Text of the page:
A bit premature for Charlie perhaps, but we incorporated me climbing on things (eg barrel, mounting block) as part of the leading training, so that Raf understood the same conditions applied when I was trying to mount from any random object, ie I stop (be it on the ground or precariously balanced on top of a gate), and he stands still. I have to be honest and say Raf was probably taught all this before I got him, but as a new and very inexperienced young horse owner I had let his manners get a bit lax - I thought it was cute that he wanted to stand so close to me all the time :p

You and Charlie are going to have such fun, I'm jealous a little bit :D
 

Mary Poppins

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When I lead Ben I love to look at him. I am so proud of him and love interacting with him. However, he is often very stop and start to lead, which is probably because I am always looking at him and hugging him! So I admit it is mainly my fault that he leads badly. If I had a baby I would probably learn to do things properly, but Ben and I are both far too set in our ways now.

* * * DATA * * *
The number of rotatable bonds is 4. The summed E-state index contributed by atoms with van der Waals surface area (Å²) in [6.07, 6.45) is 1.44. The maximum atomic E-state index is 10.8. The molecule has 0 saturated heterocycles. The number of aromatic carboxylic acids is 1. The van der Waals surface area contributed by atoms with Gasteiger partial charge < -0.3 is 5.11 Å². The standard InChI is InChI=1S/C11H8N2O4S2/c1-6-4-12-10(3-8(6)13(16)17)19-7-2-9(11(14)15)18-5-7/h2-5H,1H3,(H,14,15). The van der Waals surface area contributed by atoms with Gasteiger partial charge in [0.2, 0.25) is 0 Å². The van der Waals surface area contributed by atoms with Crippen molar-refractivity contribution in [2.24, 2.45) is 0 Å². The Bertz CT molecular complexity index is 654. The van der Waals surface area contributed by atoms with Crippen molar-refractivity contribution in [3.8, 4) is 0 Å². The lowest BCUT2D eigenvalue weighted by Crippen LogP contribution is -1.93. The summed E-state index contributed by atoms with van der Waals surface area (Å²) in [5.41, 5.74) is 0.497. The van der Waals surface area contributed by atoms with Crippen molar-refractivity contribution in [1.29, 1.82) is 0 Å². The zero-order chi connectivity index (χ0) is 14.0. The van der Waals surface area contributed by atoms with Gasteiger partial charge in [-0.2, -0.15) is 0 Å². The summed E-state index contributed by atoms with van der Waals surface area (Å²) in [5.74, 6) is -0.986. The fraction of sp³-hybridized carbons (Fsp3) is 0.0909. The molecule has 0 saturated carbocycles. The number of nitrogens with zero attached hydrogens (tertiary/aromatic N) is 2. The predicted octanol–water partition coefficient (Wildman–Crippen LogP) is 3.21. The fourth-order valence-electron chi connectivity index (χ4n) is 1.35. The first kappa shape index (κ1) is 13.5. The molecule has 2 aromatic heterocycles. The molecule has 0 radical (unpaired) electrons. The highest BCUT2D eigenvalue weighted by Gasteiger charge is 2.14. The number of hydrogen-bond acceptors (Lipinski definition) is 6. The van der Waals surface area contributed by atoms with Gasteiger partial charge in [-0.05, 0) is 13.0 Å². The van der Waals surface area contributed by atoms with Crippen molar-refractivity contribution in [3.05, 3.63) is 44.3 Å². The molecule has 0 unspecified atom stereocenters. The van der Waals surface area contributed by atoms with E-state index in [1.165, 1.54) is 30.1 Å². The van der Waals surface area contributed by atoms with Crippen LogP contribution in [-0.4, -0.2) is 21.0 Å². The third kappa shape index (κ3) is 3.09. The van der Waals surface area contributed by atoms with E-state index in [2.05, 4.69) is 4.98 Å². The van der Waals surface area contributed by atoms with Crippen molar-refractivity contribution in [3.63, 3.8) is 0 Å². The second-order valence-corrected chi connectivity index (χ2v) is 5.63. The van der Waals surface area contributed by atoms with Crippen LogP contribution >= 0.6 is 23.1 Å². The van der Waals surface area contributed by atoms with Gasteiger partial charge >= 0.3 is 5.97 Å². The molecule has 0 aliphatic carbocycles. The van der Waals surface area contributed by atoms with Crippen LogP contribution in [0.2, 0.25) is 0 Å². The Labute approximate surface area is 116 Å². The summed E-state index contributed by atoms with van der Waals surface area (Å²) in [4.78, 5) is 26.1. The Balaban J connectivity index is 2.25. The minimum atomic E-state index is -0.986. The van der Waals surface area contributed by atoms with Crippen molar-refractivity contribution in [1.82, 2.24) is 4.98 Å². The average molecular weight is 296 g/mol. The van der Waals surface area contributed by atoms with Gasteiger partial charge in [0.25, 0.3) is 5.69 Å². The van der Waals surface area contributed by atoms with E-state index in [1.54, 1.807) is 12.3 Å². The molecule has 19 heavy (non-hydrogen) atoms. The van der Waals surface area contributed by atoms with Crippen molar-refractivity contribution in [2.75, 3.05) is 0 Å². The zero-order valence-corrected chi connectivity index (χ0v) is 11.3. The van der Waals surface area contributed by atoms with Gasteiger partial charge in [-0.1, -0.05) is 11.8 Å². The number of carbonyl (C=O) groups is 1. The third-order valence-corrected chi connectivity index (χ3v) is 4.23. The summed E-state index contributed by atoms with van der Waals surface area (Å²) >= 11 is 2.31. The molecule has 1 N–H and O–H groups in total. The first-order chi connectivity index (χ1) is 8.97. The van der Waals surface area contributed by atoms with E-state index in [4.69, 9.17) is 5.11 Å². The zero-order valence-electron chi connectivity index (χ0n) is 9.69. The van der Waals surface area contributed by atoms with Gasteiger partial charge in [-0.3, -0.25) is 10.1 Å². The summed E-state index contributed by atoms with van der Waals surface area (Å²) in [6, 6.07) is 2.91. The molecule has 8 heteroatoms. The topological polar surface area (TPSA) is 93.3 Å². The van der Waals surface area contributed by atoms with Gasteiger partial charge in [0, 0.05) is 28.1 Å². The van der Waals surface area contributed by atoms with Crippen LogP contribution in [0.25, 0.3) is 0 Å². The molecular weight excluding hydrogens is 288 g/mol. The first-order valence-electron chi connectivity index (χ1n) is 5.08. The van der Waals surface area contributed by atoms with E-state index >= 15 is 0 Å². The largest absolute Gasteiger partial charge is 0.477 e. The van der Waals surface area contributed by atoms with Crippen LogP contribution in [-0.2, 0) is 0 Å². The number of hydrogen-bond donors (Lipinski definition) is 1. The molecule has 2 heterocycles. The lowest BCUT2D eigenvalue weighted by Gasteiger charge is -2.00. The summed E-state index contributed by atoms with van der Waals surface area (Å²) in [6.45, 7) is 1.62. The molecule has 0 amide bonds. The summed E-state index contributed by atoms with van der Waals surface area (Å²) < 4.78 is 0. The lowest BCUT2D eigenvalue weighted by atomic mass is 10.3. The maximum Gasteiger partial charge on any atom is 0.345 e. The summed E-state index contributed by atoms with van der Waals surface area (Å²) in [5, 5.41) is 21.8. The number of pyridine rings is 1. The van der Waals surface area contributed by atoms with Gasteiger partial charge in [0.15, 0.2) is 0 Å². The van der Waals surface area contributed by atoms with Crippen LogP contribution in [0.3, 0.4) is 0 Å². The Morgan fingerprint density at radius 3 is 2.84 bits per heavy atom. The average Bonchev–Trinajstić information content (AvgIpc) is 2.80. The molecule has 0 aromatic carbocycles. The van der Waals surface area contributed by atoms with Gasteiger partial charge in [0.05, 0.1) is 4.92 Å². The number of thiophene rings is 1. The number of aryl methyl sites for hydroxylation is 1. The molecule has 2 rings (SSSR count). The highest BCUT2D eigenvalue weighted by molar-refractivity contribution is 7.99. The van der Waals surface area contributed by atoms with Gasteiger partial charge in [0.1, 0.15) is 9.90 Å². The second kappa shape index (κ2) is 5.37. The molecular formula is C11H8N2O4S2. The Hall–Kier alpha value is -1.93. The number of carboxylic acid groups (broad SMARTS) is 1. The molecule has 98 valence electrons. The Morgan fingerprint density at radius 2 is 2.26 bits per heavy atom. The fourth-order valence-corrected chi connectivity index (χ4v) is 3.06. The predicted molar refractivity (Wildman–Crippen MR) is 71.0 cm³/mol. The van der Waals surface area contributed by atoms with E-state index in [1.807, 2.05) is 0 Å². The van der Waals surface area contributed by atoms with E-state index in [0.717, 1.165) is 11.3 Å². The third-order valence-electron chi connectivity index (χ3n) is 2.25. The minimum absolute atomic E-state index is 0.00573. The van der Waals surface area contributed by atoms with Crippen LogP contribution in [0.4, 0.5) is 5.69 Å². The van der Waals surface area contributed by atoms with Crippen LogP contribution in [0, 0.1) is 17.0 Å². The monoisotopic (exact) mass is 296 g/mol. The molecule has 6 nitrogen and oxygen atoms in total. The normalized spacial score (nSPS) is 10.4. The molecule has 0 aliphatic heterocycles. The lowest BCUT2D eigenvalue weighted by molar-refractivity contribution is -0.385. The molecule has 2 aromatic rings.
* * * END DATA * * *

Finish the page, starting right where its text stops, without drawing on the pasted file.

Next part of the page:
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newforest

You learn as much from failure, as you do success
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There is no right or wrong way, with many paths to Rome, how you get there is up to you.

Mine was familiar with Clint Anderson methods plus others etc, but it became apparent to me early on that carrying on like this didn't suit her. So I did something else, it's not rocket science. It's about what works for both of you, that both of you are happy with.

@horseandgoatmom previous lad was really good at traveling circles. But this lass has never done it.
 

horseandgoatmom

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Ohh yes thats sooo true..
I do a little of what I like and what works
FROM MANY TRAINERS

No one trainer has the magic training method or piece of training equipment.

I'm lucky to get a lot of trainers shows on
RFD TV channel.

A new show that started last year
Sure in the saddle.. Steve landvit.

The first one liked right off
He used trees etc out in a field as obstacles.

He will be at equine affair this year.
 

Jane&Ziggy

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Apr 30, 2010
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Don’t worry @Skib, I make up my own mind about things. I do know though they that I am too soft with my horses and trainers always point this out to me!